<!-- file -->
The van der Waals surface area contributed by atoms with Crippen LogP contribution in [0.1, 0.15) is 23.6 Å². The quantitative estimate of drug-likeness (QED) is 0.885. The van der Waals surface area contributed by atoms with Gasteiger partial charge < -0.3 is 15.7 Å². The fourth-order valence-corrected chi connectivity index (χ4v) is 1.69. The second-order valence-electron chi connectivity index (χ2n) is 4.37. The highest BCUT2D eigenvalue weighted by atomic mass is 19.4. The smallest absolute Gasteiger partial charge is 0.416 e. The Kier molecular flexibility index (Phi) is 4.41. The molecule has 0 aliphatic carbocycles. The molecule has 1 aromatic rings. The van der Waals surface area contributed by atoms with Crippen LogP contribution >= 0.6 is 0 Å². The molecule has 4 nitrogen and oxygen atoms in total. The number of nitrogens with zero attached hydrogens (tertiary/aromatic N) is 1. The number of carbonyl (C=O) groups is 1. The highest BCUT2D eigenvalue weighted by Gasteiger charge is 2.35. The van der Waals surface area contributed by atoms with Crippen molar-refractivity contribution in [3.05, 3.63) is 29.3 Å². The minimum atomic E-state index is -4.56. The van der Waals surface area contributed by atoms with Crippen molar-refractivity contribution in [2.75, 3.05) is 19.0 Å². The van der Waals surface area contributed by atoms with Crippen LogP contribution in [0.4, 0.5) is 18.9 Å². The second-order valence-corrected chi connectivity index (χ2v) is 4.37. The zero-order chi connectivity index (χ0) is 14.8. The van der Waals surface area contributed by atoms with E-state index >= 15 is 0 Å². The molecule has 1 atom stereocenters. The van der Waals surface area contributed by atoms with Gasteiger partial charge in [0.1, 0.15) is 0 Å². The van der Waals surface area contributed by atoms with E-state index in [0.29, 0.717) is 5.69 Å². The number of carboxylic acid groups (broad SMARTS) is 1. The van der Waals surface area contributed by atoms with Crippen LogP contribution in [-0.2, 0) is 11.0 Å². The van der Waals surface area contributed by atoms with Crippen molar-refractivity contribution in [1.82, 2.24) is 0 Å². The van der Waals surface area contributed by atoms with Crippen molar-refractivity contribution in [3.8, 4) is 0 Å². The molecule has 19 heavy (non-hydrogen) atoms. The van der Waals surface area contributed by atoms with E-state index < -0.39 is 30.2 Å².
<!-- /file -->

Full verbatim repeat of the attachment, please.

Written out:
The van der Waals surface area contributed by atoms with Crippen LogP contribution in [0.1, 0.15) is 23.6 Å². The quantitative estimate of drug-likeness (QED) is 0.885. The van der Waals surface area contributed by atoms with Gasteiger partial charge < -0.3 is 15.7 Å². The fourth-order valence-corrected chi connectivity index (χ4v) is 1.69. The second-order valence-electron chi connectivity index (χ2n) is 4.37. The highest BCUT2D eigenvalue weighted by atomic mass is 19.4. The smallest absolute Gasteiger partial charge is 0.416 e. The Kier molecular flexibility index (Phi) is 4.41. The molecule has 0 aliphatic carbocycles. The molecule has 1 aromatic rings. The van der Waals surface area contributed by atoms with Crippen LogP contribution >= 0.6 is 0 Å². The molecule has 4 nitrogen and oxygen atoms in total. The number of nitrogens with zero attached hydrogens (tertiary/aromatic N) is 1. The number of carbonyl (C=O) groups is 1. The highest BCUT2D eigenvalue weighted by Gasteiger charge is 2.35. The van der Waals surface area contributed by atoms with Crippen molar-refractivity contribution in [3.05, 3.63) is 29.3 Å². The minimum atomic E-state index is -4.56. The van der Waals surface area contributed by atoms with Crippen molar-refractivity contribution in [2.75, 3.05) is 19.0 Å². The van der Waals surface area contributed by atoms with Crippen LogP contribution in [0.4, 0.5) is 18.9 Å². The second-order valence-corrected chi connectivity index (χ2v) is 4.37. The zero-order chi connectivity index (χ0) is 14.8. The van der Waals surface area contributed by atoms with E-state index >= 15 is 0 Å². The molecule has 1 atom stereocenters. The van der Waals surface area contributed by atoms with Gasteiger partial charge in [0.1, 0.15) is 0 Å². The van der Waals surface area contributed by atoms with E-state index in [0.29, 0.717) is 5.69 Å². The number of carboxylic acid groups (broad SMARTS) is 1. The van der Waals surface area contributed by atoms with Crippen LogP contribution in [-0.2, 0) is 11.0 Å². The van der Waals surface area contributed by atoms with Crippen molar-refractivity contribution in [1.82, 2.24) is 0 Å². The van der Waals surface area contributed by atoms with Crippen molar-refractivity contribution in [3.8, 4) is 0 Å². The molecule has 19 heavy (non-hydrogen) atoms. The van der Waals surface area contributed by atoms with E-state index < -0.39 is 30.2 Å².